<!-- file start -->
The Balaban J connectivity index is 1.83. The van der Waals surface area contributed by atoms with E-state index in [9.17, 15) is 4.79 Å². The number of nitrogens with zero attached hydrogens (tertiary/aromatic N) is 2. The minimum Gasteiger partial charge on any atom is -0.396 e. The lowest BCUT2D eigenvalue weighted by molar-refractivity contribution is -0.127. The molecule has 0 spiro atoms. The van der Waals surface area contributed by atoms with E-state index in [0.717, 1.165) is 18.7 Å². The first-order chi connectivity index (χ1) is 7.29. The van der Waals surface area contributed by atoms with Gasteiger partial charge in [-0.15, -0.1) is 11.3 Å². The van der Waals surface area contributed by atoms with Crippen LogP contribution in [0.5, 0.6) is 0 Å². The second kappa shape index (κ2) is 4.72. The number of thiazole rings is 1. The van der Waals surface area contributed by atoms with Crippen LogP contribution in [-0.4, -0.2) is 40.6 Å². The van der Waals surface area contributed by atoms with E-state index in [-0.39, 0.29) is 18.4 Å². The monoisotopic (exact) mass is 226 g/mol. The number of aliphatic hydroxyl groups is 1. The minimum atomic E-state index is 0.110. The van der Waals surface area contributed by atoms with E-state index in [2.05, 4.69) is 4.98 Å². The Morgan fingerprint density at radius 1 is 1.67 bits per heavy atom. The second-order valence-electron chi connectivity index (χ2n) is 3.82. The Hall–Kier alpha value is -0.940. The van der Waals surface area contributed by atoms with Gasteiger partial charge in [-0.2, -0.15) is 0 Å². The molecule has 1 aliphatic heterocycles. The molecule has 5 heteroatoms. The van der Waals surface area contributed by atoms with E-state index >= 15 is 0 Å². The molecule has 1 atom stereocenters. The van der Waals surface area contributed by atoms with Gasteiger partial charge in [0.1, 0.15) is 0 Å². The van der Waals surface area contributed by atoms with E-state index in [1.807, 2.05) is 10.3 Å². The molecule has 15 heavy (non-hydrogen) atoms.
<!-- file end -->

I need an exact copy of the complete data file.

The Balaban J connectivity index is 1.83. The van der Waals surface area contributed by atoms with E-state index in [9.17, 15) is 4.79 Å². The number of nitrogens with zero attached hydrogens (tertiary/aromatic N) is 2. The minimum Gasteiger partial charge on any atom is -0.396 e. The lowest BCUT2D eigenvalue weighted by molar-refractivity contribution is -0.127. The molecule has 0 spiro atoms. The van der Waals surface area contributed by atoms with E-state index in [0.717, 1.165) is 18.7 Å². The first-order chi connectivity index (χ1) is 7.29. The van der Waals surface area contributed by atoms with Gasteiger partial charge in [-0.15, -0.1) is 11.3 Å². The van der Waals surface area contributed by atoms with Crippen LogP contribution in [0.5, 0.6) is 0 Å². The second kappa shape index (κ2) is 4.72. The number of thiazole rings is 1. The van der Waals surface area contributed by atoms with Crippen LogP contribution in [-0.4, -0.2) is 40.6 Å². The van der Waals surface area contributed by atoms with E-state index in [-0.39, 0.29) is 18.4 Å². The monoisotopic (exact) mass is 226 g/mol. The number of aliphatic hydroxyl groups is 1. The minimum atomic E-state index is 0.110. The van der Waals surface area contributed by atoms with E-state index in [2.05, 4.69) is 4.98 Å². The Morgan fingerprint density at radius 1 is 1.67 bits per heavy atom. The second-order valence-electron chi connectivity index (χ2n) is 3.82. The Hall–Kier alpha value is -0.940. The van der Waals surface area contributed by atoms with Gasteiger partial charge in [-0.2, -0.15) is 0 Å². The molecule has 1 aliphatic heterocycles. The molecule has 5 heteroatoms. The van der Waals surface area contributed by atoms with E-state index >= 15 is 0 Å². The molecule has 1 atom stereocenters. The van der Waals surface area contributed by atoms with Gasteiger partial charge in [0.1, 0.15) is 0 Å². The van der Waals surface area contributed by atoms with E-state index in [1.807, 2.05) is 10.3 Å². The molecule has 15 heavy (non-hydrogen) atoms.